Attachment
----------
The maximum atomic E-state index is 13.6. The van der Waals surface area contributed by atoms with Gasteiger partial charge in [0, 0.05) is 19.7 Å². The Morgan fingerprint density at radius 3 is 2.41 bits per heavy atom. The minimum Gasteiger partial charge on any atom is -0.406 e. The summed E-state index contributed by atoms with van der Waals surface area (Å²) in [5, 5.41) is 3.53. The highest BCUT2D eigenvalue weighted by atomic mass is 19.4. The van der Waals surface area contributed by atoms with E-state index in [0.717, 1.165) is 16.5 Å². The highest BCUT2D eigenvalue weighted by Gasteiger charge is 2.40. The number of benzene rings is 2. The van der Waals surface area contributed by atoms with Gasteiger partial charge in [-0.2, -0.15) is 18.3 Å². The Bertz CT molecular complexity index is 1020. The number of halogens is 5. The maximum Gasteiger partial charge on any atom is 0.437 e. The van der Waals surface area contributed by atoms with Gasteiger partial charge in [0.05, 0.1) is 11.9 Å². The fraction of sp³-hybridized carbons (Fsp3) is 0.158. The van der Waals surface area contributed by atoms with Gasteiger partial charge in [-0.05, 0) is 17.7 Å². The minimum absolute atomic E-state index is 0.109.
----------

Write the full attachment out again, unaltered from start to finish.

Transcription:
The maximum atomic E-state index is 13.6. The van der Waals surface area contributed by atoms with Gasteiger partial charge in [0, 0.05) is 19.7 Å². The Morgan fingerprint density at radius 3 is 2.41 bits per heavy atom. The minimum Gasteiger partial charge on any atom is -0.406 e. The summed E-state index contributed by atoms with van der Waals surface area (Å²) in [5, 5.41) is 3.53. The highest BCUT2D eigenvalue weighted by atomic mass is 19.4. The van der Waals surface area contributed by atoms with E-state index in [0.717, 1.165) is 16.5 Å². The highest BCUT2D eigenvalue weighted by Gasteiger charge is 2.40. The number of benzene rings is 2. The van der Waals surface area contributed by atoms with Gasteiger partial charge in [-0.2, -0.15) is 18.3 Å². The Bertz CT molecular complexity index is 1020. The number of halogens is 5. The maximum Gasteiger partial charge on any atom is 0.437 e. The van der Waals surface area contributed by atoms with Gasteiger partial charge in [0.05, 0.1) is 11.9 Å². The fraction of sp³-hybridized carbons (Fsp3) is 0.158. The van der Waals surface area contributed by atoms with Gasteiger partial charge in [-0.05, 0) is 17.7 Å². The minimum absolute atomic E-state index is 0.109.